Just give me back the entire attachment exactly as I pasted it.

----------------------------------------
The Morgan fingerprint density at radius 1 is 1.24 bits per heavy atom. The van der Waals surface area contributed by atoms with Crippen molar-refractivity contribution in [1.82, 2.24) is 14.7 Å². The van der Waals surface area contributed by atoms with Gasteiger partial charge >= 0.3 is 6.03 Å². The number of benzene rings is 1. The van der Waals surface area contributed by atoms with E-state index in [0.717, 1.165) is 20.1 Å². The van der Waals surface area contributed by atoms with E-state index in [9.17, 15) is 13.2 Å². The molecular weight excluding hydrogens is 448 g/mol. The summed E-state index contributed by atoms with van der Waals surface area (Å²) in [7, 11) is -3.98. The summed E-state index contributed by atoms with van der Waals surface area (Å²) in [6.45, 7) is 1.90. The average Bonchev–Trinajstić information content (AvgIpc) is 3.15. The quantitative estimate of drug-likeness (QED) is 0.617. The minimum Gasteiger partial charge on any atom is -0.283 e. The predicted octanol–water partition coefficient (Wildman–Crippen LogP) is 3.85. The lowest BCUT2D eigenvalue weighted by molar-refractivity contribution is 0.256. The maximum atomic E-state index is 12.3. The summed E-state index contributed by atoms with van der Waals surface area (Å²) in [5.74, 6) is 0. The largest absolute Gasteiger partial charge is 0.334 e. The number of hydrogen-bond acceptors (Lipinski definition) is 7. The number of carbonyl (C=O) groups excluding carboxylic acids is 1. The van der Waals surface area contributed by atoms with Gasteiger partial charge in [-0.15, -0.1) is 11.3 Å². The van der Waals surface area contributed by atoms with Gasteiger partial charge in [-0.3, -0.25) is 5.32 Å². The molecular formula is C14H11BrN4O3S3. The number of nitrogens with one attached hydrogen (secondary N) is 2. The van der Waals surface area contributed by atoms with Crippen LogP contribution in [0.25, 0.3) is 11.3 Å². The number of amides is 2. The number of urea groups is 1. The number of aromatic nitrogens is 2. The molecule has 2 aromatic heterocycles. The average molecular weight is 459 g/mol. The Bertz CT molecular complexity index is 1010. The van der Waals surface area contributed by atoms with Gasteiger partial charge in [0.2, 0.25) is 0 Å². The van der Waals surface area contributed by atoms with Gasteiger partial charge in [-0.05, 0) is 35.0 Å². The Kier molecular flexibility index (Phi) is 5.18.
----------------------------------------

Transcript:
The Morgan fingerprint density at radius 1 is 1.24 bits per heavy atom. The van der Waals surface area contributed by atoms with Crippen molar-refractivity contribution in [1.82, 2.24) is 14.7 Å². The van der Waals surface area contributed by atoms with Gasteiger partial charge >= 0.3 is 6.03 Å². The number of benzene rings is 1. The van der Waals surface area contributed by atoms with E-state index in [0.717, 1.165) is 20.1 Å². The van der Waals surface area contributed by atoms with E-state index in [9.17, 15) is 13.2 Å². The molecular weight excluding hydrogens is 448 g/mol. The summed E-state index contributed by atoms with van der Waals surface area (Å²) in [7, 11) is -3.98. The summed E-state index contributed by atoms with van der Waals surface area (Å²) in [6.45, 7) is 1.90. The average Bonchev–Trinajstić information content (AvgIpc) is 3.15. The quantitative estimate of drug-likeness (QED) is 0.617. The minimum Gasteiger partial charge on any atom is -0.283 e. The predicted octanol–water partition coefficient (Wildman–Crippen LogP) is 3.85. The lowest BCUT2D eigenvalue weighted by molar-refractivity contribution is 0.256. The maximum atomic E-state index is 12.3. The summed E-state index contributed by atoms with van der Waals surface area (Å²) in [5.74, 6) is 0. The largest absolute Gasteiger partial charge is 0.334 e. The number of hydrogen-bond acceptors (Lipinski definition) is 7. The number of carbonyl (C=O) groups excluding carboxylic acids is 1. The van der Waals surface area contributed by atoms with Gasteiger partial charge in [-0.15, -0.1) is 11.3 Å². The van der Waals surface area contributed by atoms with Gasteiger partial charge in [-0.3, -0.25) is 5.32 Å². The molecular formula is C14H11BrN4O3S3. The number of nitrogens with one attached hydrogen (secondary N) is 2. The van der Waals surface area contributed by atoms with Crippen LogP contribution in [0.25, 0.3) is 11.3 Å². The number of amides is 2. The number of urea groups is 1. The number of aromatic nitrogens is 2. The molecule has 2 aromatic heterocycles. The average molecular weight is 459 g/mol. The Bertz CT molecular complexity index is 1010. The van der Waals surface area contributed by atoms with Gasteiger partial charge in [0.2, 0.25) is 0 Å². The van der Waals surface area contributed by atoms with Gasteiger partial charge in [-0.05, 0) is 35.0 Å². The Kier molecular flexibility index (Phi) is 5.18.